- How much do your customers spend on products/services?
- What could make customers respond positively to further customer retention?
- How much will customer retention cost you, as a business?
Beyond knowing your customer attrition rate, understanding why customers stop taking advantage of your products and services is just as important. Reducing the attrition rate has to be a priority for any long-term successful business that wants to benefit from the highest possible revenue.
In the next section, we will discuss the most efficient methods to prevent customer attrition by improving customer relationships and increasing customer satisfaction.
How to reduce your customer attrition rate
The strategies you can employ to reduce customer attrition rate after a period of keeping track of it and getting insights regarding the reasons your customers decide to leave form a customer attrition strategy: a set of actions your business can take to help retain more customers. More often than not, the department you will be putting more effort into will be the customer service one, but there are other places to start with. To get an idea about where to start cutting down on the attrition rate, you have to start doing actionable research.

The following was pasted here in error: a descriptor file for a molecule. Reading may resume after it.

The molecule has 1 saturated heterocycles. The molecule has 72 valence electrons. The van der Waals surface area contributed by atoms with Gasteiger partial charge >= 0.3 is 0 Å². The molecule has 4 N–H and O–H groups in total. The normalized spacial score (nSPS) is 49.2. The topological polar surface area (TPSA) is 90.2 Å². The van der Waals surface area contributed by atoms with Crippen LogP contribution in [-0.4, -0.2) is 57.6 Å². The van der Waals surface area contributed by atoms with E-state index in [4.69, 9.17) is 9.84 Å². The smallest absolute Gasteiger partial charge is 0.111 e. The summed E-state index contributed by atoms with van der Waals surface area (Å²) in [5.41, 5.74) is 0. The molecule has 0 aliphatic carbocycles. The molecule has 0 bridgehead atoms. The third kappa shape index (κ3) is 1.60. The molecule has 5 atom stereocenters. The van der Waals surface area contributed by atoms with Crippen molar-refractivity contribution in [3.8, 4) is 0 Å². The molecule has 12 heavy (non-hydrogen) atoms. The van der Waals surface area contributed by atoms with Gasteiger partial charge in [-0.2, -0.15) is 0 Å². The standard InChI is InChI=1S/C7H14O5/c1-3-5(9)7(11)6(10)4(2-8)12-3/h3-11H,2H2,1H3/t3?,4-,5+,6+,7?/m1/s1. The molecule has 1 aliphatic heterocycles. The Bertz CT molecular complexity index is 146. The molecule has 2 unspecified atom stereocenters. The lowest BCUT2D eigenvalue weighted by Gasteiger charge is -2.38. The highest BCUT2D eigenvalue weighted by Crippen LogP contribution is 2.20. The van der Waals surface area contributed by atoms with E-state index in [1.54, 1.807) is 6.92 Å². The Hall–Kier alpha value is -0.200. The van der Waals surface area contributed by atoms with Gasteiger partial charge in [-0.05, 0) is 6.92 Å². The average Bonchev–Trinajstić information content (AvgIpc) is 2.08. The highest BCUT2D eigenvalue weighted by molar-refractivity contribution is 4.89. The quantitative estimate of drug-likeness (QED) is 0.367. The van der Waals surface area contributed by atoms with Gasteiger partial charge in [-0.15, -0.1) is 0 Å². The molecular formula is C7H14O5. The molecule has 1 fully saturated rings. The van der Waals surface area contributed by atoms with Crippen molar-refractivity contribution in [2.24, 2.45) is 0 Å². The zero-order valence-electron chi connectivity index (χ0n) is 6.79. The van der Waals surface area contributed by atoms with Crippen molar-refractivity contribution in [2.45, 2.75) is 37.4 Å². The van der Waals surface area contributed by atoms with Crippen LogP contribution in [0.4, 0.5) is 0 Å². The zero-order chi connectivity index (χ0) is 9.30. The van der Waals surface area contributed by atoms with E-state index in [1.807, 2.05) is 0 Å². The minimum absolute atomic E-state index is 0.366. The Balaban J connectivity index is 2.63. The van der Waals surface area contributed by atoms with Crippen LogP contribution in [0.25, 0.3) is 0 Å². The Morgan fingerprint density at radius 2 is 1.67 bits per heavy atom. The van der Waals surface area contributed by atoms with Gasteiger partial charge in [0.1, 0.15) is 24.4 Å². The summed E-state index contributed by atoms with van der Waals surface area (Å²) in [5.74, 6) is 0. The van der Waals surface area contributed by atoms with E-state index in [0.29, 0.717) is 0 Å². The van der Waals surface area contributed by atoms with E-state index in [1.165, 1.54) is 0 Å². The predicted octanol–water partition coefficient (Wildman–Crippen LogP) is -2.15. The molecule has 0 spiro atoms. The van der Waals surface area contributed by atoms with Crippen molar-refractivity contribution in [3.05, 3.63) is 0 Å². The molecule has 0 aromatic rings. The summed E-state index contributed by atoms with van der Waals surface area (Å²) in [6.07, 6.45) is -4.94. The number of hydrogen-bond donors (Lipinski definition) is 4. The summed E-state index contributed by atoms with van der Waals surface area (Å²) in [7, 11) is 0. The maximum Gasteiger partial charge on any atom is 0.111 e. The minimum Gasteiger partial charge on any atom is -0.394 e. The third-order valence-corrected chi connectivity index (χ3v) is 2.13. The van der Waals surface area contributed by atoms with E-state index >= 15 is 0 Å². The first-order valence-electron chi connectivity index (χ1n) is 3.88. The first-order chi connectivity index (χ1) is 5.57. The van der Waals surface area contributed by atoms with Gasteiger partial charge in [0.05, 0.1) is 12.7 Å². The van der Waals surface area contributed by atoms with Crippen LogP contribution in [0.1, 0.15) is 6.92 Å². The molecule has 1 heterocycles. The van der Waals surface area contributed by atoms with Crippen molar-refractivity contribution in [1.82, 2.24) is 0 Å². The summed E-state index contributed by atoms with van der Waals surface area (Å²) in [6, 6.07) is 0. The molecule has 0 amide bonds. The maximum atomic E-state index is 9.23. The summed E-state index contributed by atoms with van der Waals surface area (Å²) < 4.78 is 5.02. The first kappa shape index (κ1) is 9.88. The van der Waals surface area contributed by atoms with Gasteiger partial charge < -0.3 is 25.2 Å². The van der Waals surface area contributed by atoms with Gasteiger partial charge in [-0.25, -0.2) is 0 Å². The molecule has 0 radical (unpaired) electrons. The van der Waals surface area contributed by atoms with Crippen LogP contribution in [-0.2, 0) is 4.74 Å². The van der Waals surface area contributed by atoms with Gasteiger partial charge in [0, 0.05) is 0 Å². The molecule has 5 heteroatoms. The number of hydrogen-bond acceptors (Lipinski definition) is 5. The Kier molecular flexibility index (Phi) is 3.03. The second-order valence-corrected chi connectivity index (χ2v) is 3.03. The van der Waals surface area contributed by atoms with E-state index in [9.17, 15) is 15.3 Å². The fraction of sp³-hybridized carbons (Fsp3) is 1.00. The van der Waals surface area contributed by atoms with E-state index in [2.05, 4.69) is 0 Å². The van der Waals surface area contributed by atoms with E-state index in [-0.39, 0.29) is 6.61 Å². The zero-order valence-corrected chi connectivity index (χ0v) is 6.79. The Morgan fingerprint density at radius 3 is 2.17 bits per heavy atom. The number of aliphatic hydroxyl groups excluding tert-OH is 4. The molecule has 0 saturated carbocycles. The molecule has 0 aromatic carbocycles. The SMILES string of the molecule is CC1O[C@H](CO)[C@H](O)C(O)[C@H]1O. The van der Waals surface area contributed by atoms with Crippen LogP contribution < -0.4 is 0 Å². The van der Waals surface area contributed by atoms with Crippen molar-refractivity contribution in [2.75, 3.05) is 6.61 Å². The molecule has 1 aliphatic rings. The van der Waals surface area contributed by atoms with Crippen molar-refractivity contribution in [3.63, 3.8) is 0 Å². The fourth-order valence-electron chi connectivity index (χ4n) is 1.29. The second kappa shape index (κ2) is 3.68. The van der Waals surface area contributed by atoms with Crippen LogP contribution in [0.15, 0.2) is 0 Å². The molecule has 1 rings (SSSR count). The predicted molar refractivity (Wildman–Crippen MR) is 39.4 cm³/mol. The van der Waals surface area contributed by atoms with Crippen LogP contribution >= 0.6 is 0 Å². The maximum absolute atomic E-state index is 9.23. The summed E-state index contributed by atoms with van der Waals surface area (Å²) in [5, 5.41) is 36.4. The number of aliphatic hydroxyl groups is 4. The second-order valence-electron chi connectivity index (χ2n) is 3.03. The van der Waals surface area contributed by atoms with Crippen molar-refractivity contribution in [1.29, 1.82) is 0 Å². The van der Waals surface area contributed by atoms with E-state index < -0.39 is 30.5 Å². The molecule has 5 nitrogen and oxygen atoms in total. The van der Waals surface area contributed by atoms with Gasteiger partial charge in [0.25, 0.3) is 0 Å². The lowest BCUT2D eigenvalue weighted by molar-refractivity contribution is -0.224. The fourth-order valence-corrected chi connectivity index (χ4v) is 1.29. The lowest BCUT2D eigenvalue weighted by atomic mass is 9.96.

Actionable research will greatly help reduce customer churn rates by predicting customer attrition. Since you will gather more valuable data about how customer relationships affect your attrition rate, you will be able to avoid the negative patterns that lead to high rates in the first place. In the long run, getting customers to swear by your company is the harder-to-achieve ideal here, but retaining them will certainly be more feasible through actionable attrition analysis.